Mary went to the head of the woman who was close to delivering and began stroking her forehead. She would yell and moan as the contractions intensified. The women at this hospital receive no pain medicine or epidurals while they are in labor; it’s just them and their pain. Sometimes the midwife would say, “Ferme la bouche!”—Close your mouth—which seemed rather harsh to me. Later John said that perhaps the midwife wanted the mom to save that energy for pushing.
As the baby’s head continued to widen the vaginal opening with each contraction, the midwife stood over watching. At last, she began to tell the woman to push. There was no keeping the mouth shut now, and the woman cried out as she pushed. With a couple of pushes, the head was out. With another couple of pushes and some pulling and turning by the midwife, the baby’s torso was out. The umbilical cord, which looks like long, thick, gray tubing, was wrapped around the baby’s neck, but apparently not tight enough to be a problem. One more push and the baby was out along with a lot of fluid and some blood. A metal bowel had been positioned underneath the woman to catch most of these fluids.
The midwife immediately put the baby on the mom’s torso. The mom seemed so relieved that the baby was out and that most of the pain was over that she wasn’t too interested in the baby. The nice-sized baby was covered in the damp, white chalky substance, vernix caseosa, which protects the baby’s skin from the amniotic fluid. With her dark skin underneath it, the substance gave the baby a rather ghostly appearance. But after the midwife gave her a little shake, she wasn’t quiet like a ghost. She let out a very loud cry, which sounded so good. The midwife began tying off the umbilical cord near where it attached to the baby. The other end of the cord was attached to the placenta, which was still in the uterus. It would not come out until later.
The second woman’s birth was similar to the first, except that her baby’s head was bigger. The midwife made a small episiotomy so the woman wouldn’t tear. This baby was also a girl with a healthy cry.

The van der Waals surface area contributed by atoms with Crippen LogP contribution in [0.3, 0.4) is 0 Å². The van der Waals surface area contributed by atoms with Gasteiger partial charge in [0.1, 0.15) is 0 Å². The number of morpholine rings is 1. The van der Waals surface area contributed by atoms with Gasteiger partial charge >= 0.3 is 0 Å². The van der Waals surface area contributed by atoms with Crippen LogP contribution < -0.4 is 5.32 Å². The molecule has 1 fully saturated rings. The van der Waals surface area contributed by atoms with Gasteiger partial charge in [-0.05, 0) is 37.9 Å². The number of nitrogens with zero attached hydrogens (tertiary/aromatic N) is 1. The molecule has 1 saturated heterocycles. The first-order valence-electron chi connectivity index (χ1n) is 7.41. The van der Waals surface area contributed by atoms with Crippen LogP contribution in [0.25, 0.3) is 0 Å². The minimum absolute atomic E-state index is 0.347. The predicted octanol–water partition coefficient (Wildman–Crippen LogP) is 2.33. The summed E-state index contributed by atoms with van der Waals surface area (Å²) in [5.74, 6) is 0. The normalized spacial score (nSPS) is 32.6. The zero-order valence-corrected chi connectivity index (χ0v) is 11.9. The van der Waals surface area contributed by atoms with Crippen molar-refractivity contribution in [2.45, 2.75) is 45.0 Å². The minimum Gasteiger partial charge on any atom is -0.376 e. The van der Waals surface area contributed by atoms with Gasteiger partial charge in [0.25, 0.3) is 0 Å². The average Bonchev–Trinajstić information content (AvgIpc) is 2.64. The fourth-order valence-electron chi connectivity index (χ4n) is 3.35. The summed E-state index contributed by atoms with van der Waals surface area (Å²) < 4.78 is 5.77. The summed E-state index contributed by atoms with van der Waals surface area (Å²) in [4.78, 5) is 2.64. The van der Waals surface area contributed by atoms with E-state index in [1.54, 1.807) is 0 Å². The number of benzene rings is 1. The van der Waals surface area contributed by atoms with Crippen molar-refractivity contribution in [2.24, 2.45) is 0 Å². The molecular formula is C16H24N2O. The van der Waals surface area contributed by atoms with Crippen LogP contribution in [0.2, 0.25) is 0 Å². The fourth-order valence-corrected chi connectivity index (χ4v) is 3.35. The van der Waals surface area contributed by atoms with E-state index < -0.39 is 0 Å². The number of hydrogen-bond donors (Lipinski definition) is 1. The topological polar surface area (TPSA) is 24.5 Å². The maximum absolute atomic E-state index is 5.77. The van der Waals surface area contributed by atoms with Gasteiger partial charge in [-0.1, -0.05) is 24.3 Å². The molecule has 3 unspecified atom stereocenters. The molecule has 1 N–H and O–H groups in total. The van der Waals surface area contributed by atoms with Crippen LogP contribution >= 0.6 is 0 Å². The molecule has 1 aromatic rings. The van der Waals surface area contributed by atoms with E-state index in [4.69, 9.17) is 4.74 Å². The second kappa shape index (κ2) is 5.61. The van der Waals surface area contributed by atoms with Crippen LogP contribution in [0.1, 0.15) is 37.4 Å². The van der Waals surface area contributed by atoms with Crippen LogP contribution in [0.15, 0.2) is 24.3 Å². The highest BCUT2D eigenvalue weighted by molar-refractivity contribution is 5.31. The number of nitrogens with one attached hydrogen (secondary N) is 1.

Both times this process made me teary. There is something so primal yet so otherwordly about child birth. To see women go through such an agonizingly painful and body distorting experience gives me new respect for the strength of women’s bodies. And then to have this new, little, beautiful creature result from all the pain and blood and effort. Only God could be behind this. I could have watched babies being born all day.
Of course this is Haiti and not all the births go as swimmingly as the ones I witnessed. A young German obstetrician, who has been at the hospital seven weeks, says she has seen in Haiti fetal abnormalities that she could hardly imagine. As the hospital somewhat specializes in high risk births and has the stack of cardboard boxes attests, the medical staff see a lot of tragedy too. When I commented to John how healthy these two babies looked he said, “They are as healthy as they are going to be right now.” It’s a depressing thought.
And yet. What’s that quote: a new baby is a sign that God wants the world to go on. We have an obligation to give these babies a better world and a chance at a decent life. Seeing these babies born makes me realize that all the more.